Indian NBFI Funding, Liquidity Risk Yet To Ease; Support Measures Hinge on Execution: Fitch
Indian non-bank financial institutions' (NBFI) funding and liquidity will continue to face pressure despite a pick-up in loan collections. While gradual easing of the coronavirus pandemic-related shutdown should strengthen loan receipts, any improvement should be viewed in relation to the depressed levels in April 2020, says Fitch Ratings, adding, it expects near-term collections to fall well short of pre-pandemic repayment schedules.
Elaine Koh, director for NBFIs at Fitch Ratings, says, “The success of India’s latest pandemic-related support measures for NBFIs will hinge on effective execution and lower risk aversion by banks, but risk to NBFIs’ asset quality and liquidity will linger.”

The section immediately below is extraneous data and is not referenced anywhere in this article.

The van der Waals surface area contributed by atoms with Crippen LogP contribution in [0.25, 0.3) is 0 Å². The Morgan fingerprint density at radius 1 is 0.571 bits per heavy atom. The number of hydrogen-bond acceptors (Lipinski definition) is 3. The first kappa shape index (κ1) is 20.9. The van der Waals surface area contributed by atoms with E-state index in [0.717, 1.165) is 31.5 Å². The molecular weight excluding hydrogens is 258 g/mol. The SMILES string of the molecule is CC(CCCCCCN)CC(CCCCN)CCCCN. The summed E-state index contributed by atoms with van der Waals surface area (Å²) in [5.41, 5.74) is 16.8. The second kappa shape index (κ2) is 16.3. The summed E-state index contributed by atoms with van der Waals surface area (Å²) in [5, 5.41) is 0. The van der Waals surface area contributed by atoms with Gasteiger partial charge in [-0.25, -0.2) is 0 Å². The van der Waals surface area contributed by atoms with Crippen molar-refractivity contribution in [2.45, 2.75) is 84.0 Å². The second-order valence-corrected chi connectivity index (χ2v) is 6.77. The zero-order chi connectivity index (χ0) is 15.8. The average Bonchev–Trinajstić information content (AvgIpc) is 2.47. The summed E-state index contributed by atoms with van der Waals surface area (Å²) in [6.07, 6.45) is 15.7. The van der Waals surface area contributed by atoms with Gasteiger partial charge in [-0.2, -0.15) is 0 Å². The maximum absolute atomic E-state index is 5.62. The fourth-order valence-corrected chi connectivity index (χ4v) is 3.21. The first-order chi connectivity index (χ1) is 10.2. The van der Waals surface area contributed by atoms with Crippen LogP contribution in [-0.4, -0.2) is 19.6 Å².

In a report, the ratings agency says, additional support initiatives announced by the Indian government last week could help to address some earlier policy gaps, but successful implementation will be key and India has a mixed record on this front. "Furthermore, we expect collections for the next few months to continue to fall well short of pre-coronavirus repayment schedules even though NBFI loan receipts should improve from April's depressed levels as coronavirus-related curbs are gradually eased," it says.
The government's latest measures seek to ease borrower strain and boost funding conditions for NBFIs. A fully guaranteed Rs3 trillion (about $40 billion) loan scheme for micro, small and medium enterprises (MSMEs) aims to encourage lenders to continue funding these more-vulnerable entities, while a modest NBFI debt guarantee plan could help smaller but creditworthy non-bank lenders.